World Mining Congress
The Synthetic Rock Mass (SRM) approach has the potential to capture the mechanical behavior of large rock samples. In order for the method to be used with confidence it is necessary to gain a good understanding of the factors that influences its analysis. This paper reports on a series of numerical experiments, based on field data from a large underground mine, to investigate the influence of intact rock mass strength of a constructed (SRM). A jointed rock mass defined by three fracture sets was simulated by a Discrete Fracture Network (DFN) model. The generated fracture network was subsequently embedded into six different intact rock samples, simulated by a bonded particle model in PFC3D, generating six SRM samples. Each intact rock sample was 7 m × 7 m × 14 m and assigned different mechanical properties. The first intact rock sample was assigned a uniaxial compressive strength of 205 MPa and an elastic modulus of 104 GPa with the UCS and elastic modulus values of the other samples downgraded by 10% until the weakest sample had a UCS value of 121 MPa and an elastic modulus value of 61 GPa. All SRM samples were loaded under uniaxial compression to obtain the complete stress strain curve. It was observed that the compressive strength of the rock mass samples decreased by 10% following the same trend as the rock material strength. However, the elastic modulus of the rock mass samples decreased non-linearly with reduction of the elastic modulus of the rock material. The Poisson's ratio of rock mass samples does not change with decrease of rock material properties. For the post-peak behaviour the results show that both the brittleness index and the residual strength of rock mass samples decreased as the rock material properties degrades.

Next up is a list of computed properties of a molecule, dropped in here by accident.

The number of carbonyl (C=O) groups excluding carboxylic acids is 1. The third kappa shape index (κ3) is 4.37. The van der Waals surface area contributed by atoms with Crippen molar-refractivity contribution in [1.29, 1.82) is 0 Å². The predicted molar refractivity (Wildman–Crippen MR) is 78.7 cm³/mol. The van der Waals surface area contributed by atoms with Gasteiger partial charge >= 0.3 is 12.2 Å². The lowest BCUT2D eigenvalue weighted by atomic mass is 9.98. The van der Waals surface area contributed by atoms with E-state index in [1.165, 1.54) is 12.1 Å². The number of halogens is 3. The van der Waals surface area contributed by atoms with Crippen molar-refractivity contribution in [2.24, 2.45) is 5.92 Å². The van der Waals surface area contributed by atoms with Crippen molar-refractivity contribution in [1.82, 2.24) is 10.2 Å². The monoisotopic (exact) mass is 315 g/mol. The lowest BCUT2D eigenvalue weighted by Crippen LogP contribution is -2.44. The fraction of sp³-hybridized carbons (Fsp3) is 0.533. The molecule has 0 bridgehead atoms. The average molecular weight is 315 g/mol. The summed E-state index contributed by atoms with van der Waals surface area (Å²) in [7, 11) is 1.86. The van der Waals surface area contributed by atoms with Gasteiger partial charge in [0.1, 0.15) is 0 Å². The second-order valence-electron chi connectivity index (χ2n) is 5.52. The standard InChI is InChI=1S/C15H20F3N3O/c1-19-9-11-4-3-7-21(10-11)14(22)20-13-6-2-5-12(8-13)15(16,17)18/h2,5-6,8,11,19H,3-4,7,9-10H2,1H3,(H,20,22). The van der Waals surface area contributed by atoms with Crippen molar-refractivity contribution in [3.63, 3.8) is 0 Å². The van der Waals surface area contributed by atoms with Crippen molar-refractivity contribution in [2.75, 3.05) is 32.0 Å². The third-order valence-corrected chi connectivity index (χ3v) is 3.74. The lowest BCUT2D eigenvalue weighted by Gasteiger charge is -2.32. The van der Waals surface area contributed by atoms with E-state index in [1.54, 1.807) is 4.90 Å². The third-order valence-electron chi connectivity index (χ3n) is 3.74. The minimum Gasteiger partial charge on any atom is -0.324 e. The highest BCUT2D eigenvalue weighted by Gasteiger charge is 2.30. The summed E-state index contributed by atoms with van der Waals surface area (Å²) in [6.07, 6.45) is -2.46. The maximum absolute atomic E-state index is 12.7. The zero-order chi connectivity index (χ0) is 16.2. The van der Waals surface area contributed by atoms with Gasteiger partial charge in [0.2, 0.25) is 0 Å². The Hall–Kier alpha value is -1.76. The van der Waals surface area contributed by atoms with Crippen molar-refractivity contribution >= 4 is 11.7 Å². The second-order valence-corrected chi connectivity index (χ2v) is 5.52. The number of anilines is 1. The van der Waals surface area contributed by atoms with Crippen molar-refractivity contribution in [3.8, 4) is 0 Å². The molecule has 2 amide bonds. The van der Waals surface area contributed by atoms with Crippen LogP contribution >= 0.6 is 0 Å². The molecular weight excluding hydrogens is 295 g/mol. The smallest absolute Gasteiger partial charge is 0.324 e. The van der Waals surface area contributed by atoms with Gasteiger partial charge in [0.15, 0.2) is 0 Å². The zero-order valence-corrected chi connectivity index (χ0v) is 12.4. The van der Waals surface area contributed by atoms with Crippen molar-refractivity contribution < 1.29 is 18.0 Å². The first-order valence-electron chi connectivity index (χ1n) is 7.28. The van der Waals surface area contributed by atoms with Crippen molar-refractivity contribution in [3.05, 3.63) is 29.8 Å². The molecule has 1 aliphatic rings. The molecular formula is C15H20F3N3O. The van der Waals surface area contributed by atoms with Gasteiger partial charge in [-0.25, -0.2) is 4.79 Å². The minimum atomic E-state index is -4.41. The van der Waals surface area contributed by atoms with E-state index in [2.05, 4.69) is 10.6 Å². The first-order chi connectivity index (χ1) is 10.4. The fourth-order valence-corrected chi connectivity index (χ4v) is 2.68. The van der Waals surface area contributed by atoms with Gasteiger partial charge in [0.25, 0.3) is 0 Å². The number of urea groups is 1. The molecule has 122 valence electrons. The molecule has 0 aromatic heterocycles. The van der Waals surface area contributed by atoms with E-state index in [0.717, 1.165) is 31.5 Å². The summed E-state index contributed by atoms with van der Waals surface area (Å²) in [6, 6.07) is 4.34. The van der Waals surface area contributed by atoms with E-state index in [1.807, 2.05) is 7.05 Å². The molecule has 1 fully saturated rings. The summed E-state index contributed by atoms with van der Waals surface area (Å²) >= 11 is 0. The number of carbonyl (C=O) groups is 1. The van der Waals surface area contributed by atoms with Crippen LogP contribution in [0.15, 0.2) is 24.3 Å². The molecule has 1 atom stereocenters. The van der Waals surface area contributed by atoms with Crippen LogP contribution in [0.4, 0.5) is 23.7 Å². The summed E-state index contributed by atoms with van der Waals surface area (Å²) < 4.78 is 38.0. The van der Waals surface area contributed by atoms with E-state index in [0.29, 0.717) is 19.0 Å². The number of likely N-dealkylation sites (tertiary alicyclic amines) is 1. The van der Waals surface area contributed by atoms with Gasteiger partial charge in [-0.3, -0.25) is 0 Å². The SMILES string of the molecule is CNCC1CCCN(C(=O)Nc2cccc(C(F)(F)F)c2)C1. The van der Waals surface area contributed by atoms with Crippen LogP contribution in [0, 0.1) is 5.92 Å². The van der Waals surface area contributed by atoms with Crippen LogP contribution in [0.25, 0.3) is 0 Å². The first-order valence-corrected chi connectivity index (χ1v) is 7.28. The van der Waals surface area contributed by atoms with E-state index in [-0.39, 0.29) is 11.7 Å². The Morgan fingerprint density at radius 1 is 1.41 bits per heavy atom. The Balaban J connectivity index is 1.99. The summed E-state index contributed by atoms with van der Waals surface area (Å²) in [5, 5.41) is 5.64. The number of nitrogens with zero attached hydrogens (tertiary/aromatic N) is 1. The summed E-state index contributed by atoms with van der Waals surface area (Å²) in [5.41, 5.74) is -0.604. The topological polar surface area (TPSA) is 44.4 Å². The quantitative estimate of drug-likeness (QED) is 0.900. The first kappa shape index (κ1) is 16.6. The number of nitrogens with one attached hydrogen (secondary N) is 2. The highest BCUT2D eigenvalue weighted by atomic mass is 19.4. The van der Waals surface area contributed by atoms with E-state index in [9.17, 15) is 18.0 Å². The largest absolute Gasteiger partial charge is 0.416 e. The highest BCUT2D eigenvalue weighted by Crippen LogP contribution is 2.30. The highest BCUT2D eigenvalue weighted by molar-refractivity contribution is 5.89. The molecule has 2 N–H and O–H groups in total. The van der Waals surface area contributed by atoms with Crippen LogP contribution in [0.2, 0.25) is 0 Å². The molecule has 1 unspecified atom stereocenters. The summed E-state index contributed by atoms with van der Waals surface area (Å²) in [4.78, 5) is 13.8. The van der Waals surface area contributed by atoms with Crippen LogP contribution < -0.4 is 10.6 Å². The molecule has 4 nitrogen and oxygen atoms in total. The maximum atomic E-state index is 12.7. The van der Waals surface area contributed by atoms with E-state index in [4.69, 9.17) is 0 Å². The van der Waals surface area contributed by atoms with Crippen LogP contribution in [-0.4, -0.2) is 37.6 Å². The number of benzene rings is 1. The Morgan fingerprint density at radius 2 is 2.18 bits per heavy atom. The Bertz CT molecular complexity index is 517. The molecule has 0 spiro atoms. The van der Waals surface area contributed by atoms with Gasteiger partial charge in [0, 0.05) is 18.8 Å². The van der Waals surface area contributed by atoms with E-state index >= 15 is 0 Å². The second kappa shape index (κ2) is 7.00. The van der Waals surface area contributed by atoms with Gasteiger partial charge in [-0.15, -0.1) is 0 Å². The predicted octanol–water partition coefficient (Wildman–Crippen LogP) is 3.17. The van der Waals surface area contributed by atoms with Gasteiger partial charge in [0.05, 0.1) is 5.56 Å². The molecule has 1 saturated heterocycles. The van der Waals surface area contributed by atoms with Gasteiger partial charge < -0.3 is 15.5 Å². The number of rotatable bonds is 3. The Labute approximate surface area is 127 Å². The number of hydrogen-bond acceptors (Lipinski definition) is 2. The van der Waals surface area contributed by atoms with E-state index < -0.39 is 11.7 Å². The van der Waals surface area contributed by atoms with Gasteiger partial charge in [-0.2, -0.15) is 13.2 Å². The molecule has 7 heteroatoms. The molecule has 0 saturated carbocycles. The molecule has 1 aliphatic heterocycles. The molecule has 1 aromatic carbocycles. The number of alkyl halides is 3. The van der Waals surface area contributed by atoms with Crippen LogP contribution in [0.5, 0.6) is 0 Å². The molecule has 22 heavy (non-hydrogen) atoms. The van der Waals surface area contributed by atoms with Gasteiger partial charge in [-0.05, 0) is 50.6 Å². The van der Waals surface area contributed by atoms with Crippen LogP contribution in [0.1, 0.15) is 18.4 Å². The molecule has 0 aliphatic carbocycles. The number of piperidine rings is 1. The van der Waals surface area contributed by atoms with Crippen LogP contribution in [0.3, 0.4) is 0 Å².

Keywords: Rocks; Rock; Fracture; Fractures; Model; Models; Strength; Mechanical; Materials; Data;
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